type MyServer api = ServerT api MyHandler

handlers :: MyServer API
handlers = ... -- same as before
Note that Server is specialized for Handler, so we need to use the more general ServerT version.

Wiring it all up

server :: Env -> Server API
server env =
    hoistServer @API Proxy withEnv handlers
    withEnv :: (MyHandler a -> Handler a)
    withEnv v = runReaderT v env
And now the magic. We wrap everything in hoistServer, and we provide a function transforming MyHandler into Handler. In our case it’s runReaderT
hoistServer :: HasServer api '[]
            => Proxy api
            -> (forall x. m x -> n x)
            -> ServerT api m
            -> ServerT api n
HasServer is servant’s internal type-families-based machinery. What’s important is that we can go from a handler m to handler n. In our case, m is MyHandler, n is Handler. We can put all our endpoints in the monads we want as long as we end up with a Handler.

forall x. m x -> n x

Note that it does not mention Handler at all. So we can chain as many transformations as we want, as long as the last one gives us a Handler.

Chaining handler transformations

We’ll keep our dependency injection, but we’ll add user capabilities with servant-auth, and we’ll add admin-only endpoints
newtype HasAdmin a =
  HasAdmin (MyHandler a)
  deriving (Monad, MonadReader, …)

deleteEverything :: HasAdmin NoContent
deleteEverything =
  liftIO dropDatabase
    >> pure NoContent
HasAdmin wraps around our custom handler. It allows us to declare endpoints with extended capabilities. I’ve omitted all the instances derivation, to let it delegate to the inner handler.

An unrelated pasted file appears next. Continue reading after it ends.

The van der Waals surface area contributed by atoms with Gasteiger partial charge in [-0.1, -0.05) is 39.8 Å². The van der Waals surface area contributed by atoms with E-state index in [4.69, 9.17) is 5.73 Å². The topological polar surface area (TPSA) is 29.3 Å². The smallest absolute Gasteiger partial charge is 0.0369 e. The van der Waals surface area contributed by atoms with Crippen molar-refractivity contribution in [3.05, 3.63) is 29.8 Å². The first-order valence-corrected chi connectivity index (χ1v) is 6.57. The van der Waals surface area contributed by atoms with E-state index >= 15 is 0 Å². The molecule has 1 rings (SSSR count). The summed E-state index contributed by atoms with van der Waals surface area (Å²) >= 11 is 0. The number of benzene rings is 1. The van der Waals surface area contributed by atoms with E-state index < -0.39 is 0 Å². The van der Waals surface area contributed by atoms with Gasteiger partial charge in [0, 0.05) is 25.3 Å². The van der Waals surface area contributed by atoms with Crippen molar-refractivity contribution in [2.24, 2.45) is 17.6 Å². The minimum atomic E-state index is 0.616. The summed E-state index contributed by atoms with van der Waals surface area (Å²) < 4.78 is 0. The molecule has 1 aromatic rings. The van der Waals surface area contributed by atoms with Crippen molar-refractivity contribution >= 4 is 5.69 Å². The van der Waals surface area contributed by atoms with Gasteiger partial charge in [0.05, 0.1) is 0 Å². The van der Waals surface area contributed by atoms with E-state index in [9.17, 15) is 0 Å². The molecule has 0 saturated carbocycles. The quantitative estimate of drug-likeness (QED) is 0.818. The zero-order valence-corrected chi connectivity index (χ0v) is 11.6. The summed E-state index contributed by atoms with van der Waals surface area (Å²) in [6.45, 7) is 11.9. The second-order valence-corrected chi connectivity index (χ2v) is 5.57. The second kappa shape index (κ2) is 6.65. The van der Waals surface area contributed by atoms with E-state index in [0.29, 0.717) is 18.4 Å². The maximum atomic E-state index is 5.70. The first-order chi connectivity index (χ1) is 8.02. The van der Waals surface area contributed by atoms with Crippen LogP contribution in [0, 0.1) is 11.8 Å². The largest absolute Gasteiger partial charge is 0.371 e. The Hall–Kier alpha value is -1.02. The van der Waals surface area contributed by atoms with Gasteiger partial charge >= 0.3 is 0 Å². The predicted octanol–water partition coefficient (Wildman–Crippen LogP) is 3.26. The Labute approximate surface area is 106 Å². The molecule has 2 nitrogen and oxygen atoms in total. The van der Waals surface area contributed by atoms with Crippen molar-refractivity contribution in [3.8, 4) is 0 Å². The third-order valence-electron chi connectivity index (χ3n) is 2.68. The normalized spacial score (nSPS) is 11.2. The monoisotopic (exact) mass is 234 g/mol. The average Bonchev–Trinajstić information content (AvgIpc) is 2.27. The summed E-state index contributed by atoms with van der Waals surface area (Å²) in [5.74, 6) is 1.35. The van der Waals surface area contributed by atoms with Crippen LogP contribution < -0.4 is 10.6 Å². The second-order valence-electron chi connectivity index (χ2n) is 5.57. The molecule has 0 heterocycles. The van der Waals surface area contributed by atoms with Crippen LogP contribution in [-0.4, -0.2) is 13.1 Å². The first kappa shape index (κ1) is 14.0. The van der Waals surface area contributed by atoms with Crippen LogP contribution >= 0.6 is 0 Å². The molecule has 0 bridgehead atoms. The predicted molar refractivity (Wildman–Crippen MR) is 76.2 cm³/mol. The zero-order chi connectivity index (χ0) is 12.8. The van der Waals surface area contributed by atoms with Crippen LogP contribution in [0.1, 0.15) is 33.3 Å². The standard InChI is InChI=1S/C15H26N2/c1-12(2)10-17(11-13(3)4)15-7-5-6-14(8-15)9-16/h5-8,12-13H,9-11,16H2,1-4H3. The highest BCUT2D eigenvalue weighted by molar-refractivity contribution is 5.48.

ensureAdmin :: User
            -> (HasAdmin a -> MyHandler a)
ensureAdmin user (HasAdmin handler)
  | isAdmin user = handler
  | otherwise = throwError err403
Given a user, and an admin-only handler, we can either delegate to the handler or generate an error. Note the return type (I’ve added parens for clarity)
type API =
  Auth '[BasicAuth] User :> UserEndpoints

type UserEndpoints = Regular :<|> Admin
All the endpoints are now protected with basic auth (the endpoints will take a User parameter) The protected endpoints are either regular (all users) or admin-only
server :: Env -> Server API
server env user =
  hoistServer @UserEndpoints
    (userEps user :<|> adminEps user)

The main server is the same, it handles the reader monad. It also passes the user down to the other servers (it could also be put in the reader, but I chose not to, for clarity).

Pay special attention to the type annotations (especially the API vs UserEndpoints). It’s not intuitive, and it’s easy to be trapped (I sure was). Discuss it with the audience
adminEps :: User -> MyServer Admin
adminEps user =
  hoistServer @Admin
    (ensureAdmin user)
The user endpoints don’t change, but for the admin endpoint, we need to peel out the handler from the HasAdmin wrapper. We can do so by using the previously defined ensureAdmin.
/ -- MyHandler
├─ users/
┆  ├─• GET
┆  ├─• POST
┆  └─ <userId>/
┆     ├─• GET
┆     └─• DELETE
└─ admin/  -- HasAdmin
   └─ yolo/
      └─• DELETE

Why not middlewares?

Application -> Application

Not suited for application-level stuff (not visible in the types). Kludges like vault. It’s good protocol- level stuff (HTTP redirs, etc), but not much more, and it’s for the whole application (or you need to inspect the requests in the middlewares and that’s a shadow router. not good)


Most common use case, it comes up fast in every non-trivial service


Try to standardize on a monad stack, avoid ad-hoc stuff, it’ll simplify things and make maintenance easier


For application-level concerns, it’s way better than regular middlewares, and it retains type-safety


That’s the most common pitfall, and it’s easy to get lost in servant’s type errors


Macaroons with servant


Do you have questions?